Why It Matters: Iran has a record of using children as combatants, including during the 1980-1988 Iran-Iraq war. More recently, Tehran has been accused of recruiting Afghan refugee children living in Iran to fight in the conflict in Syria. There were also reports that the authorities had recruited minors to suppress protests in 2011.

Journalist Roza Mohtasab from the fact-checking site said the recent photos, believed to have been taken in Tehran, appear to be genuine. She said the children in the photos appear to be wearing the uniforms of the Student Basij, a subgrouping of the Basij.

"These images have not been manipulated, they're new,” Mohtasab said. “From the evidence that emerged online, we can say that children have been employed in the current round of protests."

Mohtasab said it was not clear what role the minors were playing in the government crackdown. "It could be that this was part of a maneuver for them to become familiar with the situation," she said.

What’s Next: Tehran could employ a greater number of minors to help control the angry protests. There have been mounting reports of security forces becoming exhausted from quelling rallies across the country for nearly four weeks.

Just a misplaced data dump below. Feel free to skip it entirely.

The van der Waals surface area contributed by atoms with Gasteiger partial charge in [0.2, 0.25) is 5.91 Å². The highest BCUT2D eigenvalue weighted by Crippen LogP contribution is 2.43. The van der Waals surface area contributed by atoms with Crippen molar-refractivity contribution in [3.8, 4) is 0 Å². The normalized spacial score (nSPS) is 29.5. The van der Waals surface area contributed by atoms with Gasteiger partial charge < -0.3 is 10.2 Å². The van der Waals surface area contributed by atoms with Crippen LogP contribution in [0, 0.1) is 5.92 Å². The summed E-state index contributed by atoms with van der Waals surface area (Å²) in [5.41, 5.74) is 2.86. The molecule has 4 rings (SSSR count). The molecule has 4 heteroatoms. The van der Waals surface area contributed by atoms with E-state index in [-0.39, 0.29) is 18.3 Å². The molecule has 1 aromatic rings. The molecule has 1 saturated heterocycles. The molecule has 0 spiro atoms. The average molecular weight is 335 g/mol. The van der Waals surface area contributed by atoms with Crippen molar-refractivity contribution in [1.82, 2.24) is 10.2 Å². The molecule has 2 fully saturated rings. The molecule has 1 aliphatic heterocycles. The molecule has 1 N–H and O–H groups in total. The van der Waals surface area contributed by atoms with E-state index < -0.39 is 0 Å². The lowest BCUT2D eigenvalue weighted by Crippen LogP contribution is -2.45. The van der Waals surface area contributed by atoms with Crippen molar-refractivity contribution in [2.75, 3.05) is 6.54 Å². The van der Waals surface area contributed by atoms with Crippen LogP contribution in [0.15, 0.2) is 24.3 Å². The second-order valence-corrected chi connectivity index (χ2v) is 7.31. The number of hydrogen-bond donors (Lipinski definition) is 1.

“Distributing all your special police forces becomes challenging when the protests are spread out throughout [the country],” analyst Saeid Golkar, who has authored a book on the Basij, told me.

Stories You Might Have Missed

• Sixteen-year-old Nika Shakarami left to join ongoing anti-government protests in Tehran on September 20. She was never seen alive by her family again.

In an exclusive video shared with RFE/RL's Radio Farda, Nika's mother said the family is now being pressured to echo the official account of her daughter's death, and accused the authorities of "lying" in an attempt to "exempt themselves."

• Iran has arrested several digital rights and Internet freedom activists, including Amir Mirmirani who has previously publicly criticized Tehran’s attempts to intensify online censorship.